Soen, a brand new band featuring Martin Lopez (ex-Opeth) on drums, Steve DiGiorgio (Sadus) on bass, Joel Ekelof (Willowtree) on vocals, and Joakim Platbarzdis on guitar, have finally finished their long awaited debut entitled Cognitive. Deriving melodic and heavy elements not unlike bands such as Opeth, Tool, and Uneven Structure, Cognitive is a bold brush stroke across the canvas of today’s progressive metal.
If you haven’t heard Ekelof’s vocals yet, then you are in for a treat. His unique yet familiar vocal range resonates across the entire album. But if you think that’s where the uniqueness ends, then you’re wrong. Lopez is playing at perhaps his best yet, right on par on the timing with the likes of the late John Bonham himself. DiGiorgio and Platbarzdis work in tandem to provide the off-beat melody and keep this beast of a band somewhat contained.
After you are introduced to Ekelof on the opener “Fraktal,” they delve into their eclectic blend of music with “Fraccions.” Hard-hitting from the start, “Fraccions” brings a wall of sound that slowly but surely builds up as the song progresses. Without any notice, just when you think they’re really going to bring out something menacing, they slow back down to provide a unique experience. This is where the Tool influences start showing, most notably in the guitar and bass arrangements that remind one of the song “Schism.”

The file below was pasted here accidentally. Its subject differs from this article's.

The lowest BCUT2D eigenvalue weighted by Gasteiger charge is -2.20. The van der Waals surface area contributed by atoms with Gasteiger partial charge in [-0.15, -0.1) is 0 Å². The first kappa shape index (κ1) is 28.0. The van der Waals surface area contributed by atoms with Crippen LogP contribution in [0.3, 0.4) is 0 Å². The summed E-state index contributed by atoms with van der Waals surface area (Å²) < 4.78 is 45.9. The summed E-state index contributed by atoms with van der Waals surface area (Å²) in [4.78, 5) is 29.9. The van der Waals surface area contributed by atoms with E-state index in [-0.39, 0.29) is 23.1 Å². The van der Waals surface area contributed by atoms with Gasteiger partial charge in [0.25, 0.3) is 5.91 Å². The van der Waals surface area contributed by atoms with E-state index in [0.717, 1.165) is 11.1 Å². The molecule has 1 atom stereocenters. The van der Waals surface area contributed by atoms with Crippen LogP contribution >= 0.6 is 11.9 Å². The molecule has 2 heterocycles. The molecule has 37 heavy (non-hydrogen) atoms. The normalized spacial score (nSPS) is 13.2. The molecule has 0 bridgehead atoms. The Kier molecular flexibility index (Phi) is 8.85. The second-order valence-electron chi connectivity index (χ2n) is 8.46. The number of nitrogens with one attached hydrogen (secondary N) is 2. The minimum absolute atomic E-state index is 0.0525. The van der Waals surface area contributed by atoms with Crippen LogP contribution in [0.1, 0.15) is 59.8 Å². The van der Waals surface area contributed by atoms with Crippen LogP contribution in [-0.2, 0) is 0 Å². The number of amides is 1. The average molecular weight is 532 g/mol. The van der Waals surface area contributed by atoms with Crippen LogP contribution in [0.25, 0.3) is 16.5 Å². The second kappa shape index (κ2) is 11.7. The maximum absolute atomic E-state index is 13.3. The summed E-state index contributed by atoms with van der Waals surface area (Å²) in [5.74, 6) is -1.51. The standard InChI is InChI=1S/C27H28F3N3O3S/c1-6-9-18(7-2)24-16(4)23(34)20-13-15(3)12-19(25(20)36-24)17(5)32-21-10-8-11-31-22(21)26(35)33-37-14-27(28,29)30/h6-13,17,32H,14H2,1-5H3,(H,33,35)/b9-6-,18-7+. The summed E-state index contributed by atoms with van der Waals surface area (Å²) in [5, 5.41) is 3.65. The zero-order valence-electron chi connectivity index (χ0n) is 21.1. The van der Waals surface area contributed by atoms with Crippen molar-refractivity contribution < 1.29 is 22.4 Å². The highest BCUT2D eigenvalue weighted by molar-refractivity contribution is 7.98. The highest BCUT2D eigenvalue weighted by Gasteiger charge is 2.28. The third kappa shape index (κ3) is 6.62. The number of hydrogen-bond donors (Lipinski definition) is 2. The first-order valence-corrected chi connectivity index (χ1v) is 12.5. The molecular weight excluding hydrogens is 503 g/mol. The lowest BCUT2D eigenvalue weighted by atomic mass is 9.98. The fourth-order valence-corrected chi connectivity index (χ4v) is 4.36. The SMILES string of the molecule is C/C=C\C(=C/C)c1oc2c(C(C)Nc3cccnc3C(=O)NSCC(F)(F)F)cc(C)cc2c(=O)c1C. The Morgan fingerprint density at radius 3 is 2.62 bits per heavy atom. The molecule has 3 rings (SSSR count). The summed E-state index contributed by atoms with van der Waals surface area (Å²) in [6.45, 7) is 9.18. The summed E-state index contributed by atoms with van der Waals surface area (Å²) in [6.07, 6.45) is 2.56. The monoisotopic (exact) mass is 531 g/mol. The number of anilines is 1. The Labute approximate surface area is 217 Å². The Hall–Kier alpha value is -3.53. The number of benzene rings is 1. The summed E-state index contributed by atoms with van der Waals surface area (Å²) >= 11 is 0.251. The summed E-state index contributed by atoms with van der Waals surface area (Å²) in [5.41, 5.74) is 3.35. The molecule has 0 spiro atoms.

On the fourth track “Last Light,” they really start throwing in more of an experimental flavor into the album, with awesome results. First, there are the hand drums and swanky bass line with a few chords of melodic guitar. Ekelof’s voice simply shines above everything else on this track, though it already does with the other tracks as well. They are striving for that vocal-driven and pure melodic sound that you could just get lost in. It’s easily one of the best tracks on the album.
The math side of progressive metal is shown with the track “Oscillation.” Their time signature here couldn’t match any more perfectly with the overall soft flow of the entire album. While it’s heavy and is sure to please those who like math metal, there is also more to it. There is the first verse that follows the formula of the last track, but with a funky bass line to keep it going. They keep this going until the chorus, which reaches atmospheric proportions with the guitar tones used. The funky bass line of the last verse is replaced with the math guitars that actually retain the same force as before. This is one of the best songwriting examples I’ve personally seen in a long time.
Simply put, this album is a must have. Although some people will be quick to relate it to Opeth’s Heritage album, this covers much more than the Jethro Tull-esque album (you can read my review of Heritage Here). Do yourself a favor and buy this album that is sure to be immortalized into rock history.